Fasten your seatbelts. This article will be hotly debated.
The martech industry is actually in a revenue bubble, like the dot-com bubble of 1995 and the housing bubble of 2008. And there’s no telling how soon it will burst.
The revenue bubble happens when go-to-market teams, and the technologies they use, organize as one central group with one goal: Sales. The role of the chief revenue officer and the function of revenue operations emerged from this.
The problem? What started as a rallying cry for marketers to drive more impact has sadly devolved into a sea of sameness, with business brands that are eerily identical in how they look, sound, and engage customers.
Before you get too upset, hear me out.
As a career B2B marketer, I’ve always been a champion of revenue. One of my favorite books is “Revenue Disruption” by Phil Fernandez, co-founder of Marketo. Every activity should lead to a sale! That was the motto.
But the more I worked in marketing, the more I started to see that some of the best companies didn’t focus on revenue alone. There was more to their success, which we’ll explore in this article.
Without revenue, what’s the point?
Here’s why the revenue movement became popular. Marketers were tired of being treated like sales assistants. They were sometimes referred to as the arts and crafts department. I’ll admit, the revenue movement did a fine job in changing this perception.
The problem? The focus on revenue is short-term.
And I may be biased, working for a company that obsesses over customer experience at the expense of short-term profits, but let’s look at both sides.
Three powerful, durable spears pierce the revenue bubble. They are community, product-led growth and brand.
Community is not, and never should be, about revenue. And while you can tie some attribution to community-led efforts, trying to extract money out of a community is inauthentic. Customers can smell inauthenticity. We’ve often seen members abandon communities that try to milk them for every last cent. We’ve also seen communities help skyrocket companies to become market leaders. Marketo and Salesforce are great examples, but there are many others. There are different skills and competencies required to grow a community, which revenue-focused operators may lack.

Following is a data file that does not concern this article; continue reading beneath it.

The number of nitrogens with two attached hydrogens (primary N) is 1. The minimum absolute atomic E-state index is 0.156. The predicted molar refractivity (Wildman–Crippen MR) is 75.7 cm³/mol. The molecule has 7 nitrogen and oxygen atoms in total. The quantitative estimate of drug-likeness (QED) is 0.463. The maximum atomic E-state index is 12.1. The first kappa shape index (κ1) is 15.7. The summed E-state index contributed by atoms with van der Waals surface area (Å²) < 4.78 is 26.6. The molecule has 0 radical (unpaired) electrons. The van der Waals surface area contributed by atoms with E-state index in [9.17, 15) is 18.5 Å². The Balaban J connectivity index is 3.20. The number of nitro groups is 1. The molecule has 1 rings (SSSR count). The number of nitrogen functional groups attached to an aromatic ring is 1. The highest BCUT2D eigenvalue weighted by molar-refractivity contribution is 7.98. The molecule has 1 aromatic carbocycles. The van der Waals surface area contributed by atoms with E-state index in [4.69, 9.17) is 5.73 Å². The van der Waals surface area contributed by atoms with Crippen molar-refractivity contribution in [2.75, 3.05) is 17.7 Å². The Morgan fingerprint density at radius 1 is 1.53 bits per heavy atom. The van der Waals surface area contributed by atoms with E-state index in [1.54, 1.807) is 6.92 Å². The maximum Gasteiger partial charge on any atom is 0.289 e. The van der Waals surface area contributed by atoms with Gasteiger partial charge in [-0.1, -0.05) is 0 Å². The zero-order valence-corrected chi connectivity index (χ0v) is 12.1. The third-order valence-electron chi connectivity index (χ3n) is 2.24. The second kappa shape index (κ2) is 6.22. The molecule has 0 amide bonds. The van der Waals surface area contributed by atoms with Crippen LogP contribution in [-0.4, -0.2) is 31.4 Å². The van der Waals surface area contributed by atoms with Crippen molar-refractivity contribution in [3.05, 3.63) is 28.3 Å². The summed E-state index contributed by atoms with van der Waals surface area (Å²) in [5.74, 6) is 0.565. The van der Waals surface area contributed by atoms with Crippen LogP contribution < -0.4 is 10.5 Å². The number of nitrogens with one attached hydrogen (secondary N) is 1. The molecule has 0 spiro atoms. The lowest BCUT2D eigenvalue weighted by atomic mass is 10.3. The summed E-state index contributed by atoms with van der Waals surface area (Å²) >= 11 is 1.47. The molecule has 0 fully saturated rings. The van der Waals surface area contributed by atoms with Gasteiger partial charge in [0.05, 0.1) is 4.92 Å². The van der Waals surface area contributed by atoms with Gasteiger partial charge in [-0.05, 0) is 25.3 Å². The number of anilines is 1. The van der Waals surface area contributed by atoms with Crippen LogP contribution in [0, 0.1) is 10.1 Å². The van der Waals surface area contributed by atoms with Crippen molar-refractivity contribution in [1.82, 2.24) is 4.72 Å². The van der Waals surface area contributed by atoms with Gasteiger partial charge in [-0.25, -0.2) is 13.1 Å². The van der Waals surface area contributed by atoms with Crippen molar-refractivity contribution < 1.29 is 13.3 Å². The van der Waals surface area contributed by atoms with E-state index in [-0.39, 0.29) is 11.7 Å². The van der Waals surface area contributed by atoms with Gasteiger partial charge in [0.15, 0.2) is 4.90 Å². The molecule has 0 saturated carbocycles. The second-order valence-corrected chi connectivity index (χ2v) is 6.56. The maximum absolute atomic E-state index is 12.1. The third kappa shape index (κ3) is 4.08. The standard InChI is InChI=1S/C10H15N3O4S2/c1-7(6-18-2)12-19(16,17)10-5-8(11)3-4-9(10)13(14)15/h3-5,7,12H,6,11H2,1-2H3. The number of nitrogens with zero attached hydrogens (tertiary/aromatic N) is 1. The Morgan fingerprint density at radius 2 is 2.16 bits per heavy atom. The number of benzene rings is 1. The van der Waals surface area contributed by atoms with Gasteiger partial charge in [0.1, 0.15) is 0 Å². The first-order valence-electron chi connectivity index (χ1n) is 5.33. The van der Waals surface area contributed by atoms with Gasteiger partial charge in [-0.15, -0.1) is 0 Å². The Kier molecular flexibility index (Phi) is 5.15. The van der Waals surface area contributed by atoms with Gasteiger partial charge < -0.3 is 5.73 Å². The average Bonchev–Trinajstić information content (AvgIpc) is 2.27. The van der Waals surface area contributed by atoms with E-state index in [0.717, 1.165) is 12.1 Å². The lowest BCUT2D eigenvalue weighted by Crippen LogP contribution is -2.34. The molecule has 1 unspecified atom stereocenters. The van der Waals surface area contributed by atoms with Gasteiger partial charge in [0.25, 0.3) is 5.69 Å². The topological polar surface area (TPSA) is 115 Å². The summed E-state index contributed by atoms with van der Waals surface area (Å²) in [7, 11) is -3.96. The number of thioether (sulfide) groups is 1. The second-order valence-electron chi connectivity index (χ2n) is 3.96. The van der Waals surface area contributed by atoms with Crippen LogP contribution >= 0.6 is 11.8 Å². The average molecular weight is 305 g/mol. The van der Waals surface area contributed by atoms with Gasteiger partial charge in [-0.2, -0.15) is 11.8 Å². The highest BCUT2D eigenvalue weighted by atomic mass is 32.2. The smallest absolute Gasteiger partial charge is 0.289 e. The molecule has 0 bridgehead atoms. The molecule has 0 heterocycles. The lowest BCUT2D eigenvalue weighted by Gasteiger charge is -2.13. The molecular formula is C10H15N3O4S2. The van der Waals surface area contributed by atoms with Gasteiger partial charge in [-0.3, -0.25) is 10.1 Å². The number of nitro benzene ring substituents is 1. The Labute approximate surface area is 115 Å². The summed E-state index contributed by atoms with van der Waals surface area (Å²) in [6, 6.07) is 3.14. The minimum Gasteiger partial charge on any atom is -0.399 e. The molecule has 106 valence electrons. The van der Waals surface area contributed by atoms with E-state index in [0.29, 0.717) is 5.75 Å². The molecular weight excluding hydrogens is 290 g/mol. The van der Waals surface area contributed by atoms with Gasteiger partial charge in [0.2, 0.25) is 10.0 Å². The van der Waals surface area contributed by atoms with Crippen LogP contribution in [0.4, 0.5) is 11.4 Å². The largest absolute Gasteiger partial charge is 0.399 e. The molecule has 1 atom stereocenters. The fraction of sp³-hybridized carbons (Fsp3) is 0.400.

2. Product-led growth
Product-led growth refers to creating such a good product experience that users refer others, which becomes the primary method of adding new customers. The focus here is obsessing over user behavior and feedback, and implementing quick changes. A short-term focus on revenue (closing big deals) can be counterproductive to this effort.
You’ve probably seen this first-hand in your organization. A team has dozens of planning and negotiation meetings with a vendor, only to discover that employees have already started using a different platform they paid for with their credit card.
That’s not to say that enterprise sales and field marketing are irrelevant. Both can drive tremendous growth and awareness. However, product-led growth is tangible proof that there is more to the story than mere revenue.
Branding is the most obvious contradiction to the revenue movement. It’s incredibly difficult to attribute deals to branding. You can track branded search terms or ask, “how did you hear about us?” but much of the influence that brand has occurred without our knowledge. Branding is what happens when a buyer needs something at the moment, and your company is top of mind. Brand transpires when a buyer doesn’t make a rational decision based on facts but emotion.
For example, I selected my car insurance provider solely because I liked the jingle “Nationwide is on your side.” Such a good tune! As a final example, take 10 seconds and think of your top three favorite companies. Got them? Now the question: Do you think they got to where they are today by aligning around revenue?
The problem with every employee having the goal of revenue
The problem with everyone having a revenue goal is that other critical aspects, such as customer experience, can fall to the wayside. Not to mention the historical examples of immoral company leaders who focused on revenue above the customer and drove the company’s reputation and stock price into the ground.
But let’s take a practical B2B approach. Should graphic designers be given a revenue goal? What about corporate communications? What about legal and those who protect the security of customer data? And to take it a step further, if those roles do not have revenue goals, does that mean that those roles are unimportant?
Here is where the revenue bubble begins to burst because if everything should be about revenue, nothing else matters.
But other aspects of business do matter. And successful brands know that very well.
How to stop the revenue bubble from growing and bursting
The solution to the revenue bubble is tension. Healthy tension, healthy debate and a natural, productive conflict that forces one side back into balance when it gets out of line. Should there be a revenue goal? Yes. But there should be a customer experience goal set in parallel. Customer experience can be measured by satisfaction, NPS, engagement, opt-out, and other indicators that show customers like (or dislike) your brand.
Should there be a new sales goal? Of course. But in parallel, there should be a community-growth goal, a branding goal and a product goal not tied to sales.
Balance your revenue goals with the customer experience and balance sales with your brand.
To sum up, while companies have benefited from the alignment that the revenue movement has created, they need to be careful not to lose sight of the less measurable aspects of the business that can differentiate a brand in the long term. And while many operators are looking to revenue as the single answer to solve their business problems, the reality is that business, like life, rarely boils down to a single thing.